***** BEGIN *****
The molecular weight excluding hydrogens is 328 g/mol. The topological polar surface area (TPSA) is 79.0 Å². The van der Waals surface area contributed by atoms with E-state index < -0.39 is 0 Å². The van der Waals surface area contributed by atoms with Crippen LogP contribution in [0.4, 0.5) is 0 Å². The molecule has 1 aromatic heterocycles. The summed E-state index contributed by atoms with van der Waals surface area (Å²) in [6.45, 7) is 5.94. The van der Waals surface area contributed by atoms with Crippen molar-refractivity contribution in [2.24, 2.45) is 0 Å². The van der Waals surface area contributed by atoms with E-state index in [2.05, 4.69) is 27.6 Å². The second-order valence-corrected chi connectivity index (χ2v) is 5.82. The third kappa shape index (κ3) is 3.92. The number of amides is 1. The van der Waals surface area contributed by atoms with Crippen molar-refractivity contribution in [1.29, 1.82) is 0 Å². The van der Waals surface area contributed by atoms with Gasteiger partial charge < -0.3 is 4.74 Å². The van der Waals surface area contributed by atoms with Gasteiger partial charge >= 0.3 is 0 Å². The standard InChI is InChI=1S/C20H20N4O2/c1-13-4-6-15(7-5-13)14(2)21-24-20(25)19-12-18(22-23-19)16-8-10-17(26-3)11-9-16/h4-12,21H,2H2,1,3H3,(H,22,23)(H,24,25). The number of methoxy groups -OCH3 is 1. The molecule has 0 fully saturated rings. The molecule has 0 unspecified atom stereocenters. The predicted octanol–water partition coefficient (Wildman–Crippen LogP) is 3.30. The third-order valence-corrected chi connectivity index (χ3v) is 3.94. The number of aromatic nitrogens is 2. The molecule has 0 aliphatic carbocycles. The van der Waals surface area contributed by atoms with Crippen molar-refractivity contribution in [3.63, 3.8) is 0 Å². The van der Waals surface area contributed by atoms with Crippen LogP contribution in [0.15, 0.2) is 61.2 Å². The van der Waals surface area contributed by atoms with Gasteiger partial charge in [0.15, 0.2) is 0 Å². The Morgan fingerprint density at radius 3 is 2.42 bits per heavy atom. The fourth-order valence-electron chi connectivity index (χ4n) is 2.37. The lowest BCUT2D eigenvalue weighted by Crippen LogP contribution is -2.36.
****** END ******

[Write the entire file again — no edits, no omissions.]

The molecular weight excluding hydrogens is 328 g/mol. The topological polar surface area (TPSA) is 79.0 Å². The van der Waals surface area contributed by atoms with E-state index < -0.39 is 0 Å². The van der Waals surface area contributed by atoms with Crippen LogP contribution in [0.4, 0.5) is 0 Å². The molecule has 1 aromatic heterocycles. The summed E-state index contributed by atoms with van der Waals surface area (Å²) in [6.45, 7) is 5.94. The van der Waals surface area contributed by atoms with Crippen molar-refractivity contribution in [2.24, 2.45) is 0 Å². The van der Waals surface area contributed by atoms with E-state index in [2.05, 4.69) is 27.6 Å². The second-order valence-corrected chi connectivity index (χ2v) is 5.82. The third kappa shape index (κ3) is 3.92. The number of amides is 1. The van der Waals surface area contributed by atoms with Crippen molar-refractivity contribution in [1.29, 1.82) is 0 Å². The van der Waals surface area contributed by atoms with Gasteiger partial charge < -0.3 is 4.74 Å². The van der Waals surface area contributed by atoms with Gasteiger partial charge >= 0.3 is 0 Å². The standard InChI is InChI=1S/C20H20N4O2/c1-13-4-6-15(7-5-13)14(2)21-24-20(25)19-12-18(22-23-19)16-8-10-17(26-3)11-9-16/h4-12,21H,2H2,1,3H3,(H,22,23)(H,24,25). The number of methoxy groups -OCH3 is 1. The molecule has 0 fully saturated rings. The molecule has 0 unspecified atom stereocenters. The predicted octanol–water partition coefficient (Wildman–Crippen LogP) is 3.30. The third-order valence-corrected chi connectivity index (χ3v) is 3.94. The number of aromatic nitrogens is 2. The molecule has 0 aliphatic carbocycles. The van der Waals surface area contributed by atoms with Crippen molar-refractivity contribution in [3.63, 3.8) is 0 Å². The van der Waals surface area contributed by atoms with Crippen LogP contribution in [0.15, 0.2) is 61.2 Å². The van der Waals surface area contributed by atoms with Gasteiger partial charge in [0.15, 0.2) is 0 Å². The Morgan fingerprint density at radius 3 is 2.42 bits per heavy atom. The fourth-order valence-electron chi connectivity index (χ4n) is 2.37. The lowest BCUT2D eigenvalue weighted by Crippen LogP contribution is -2.36.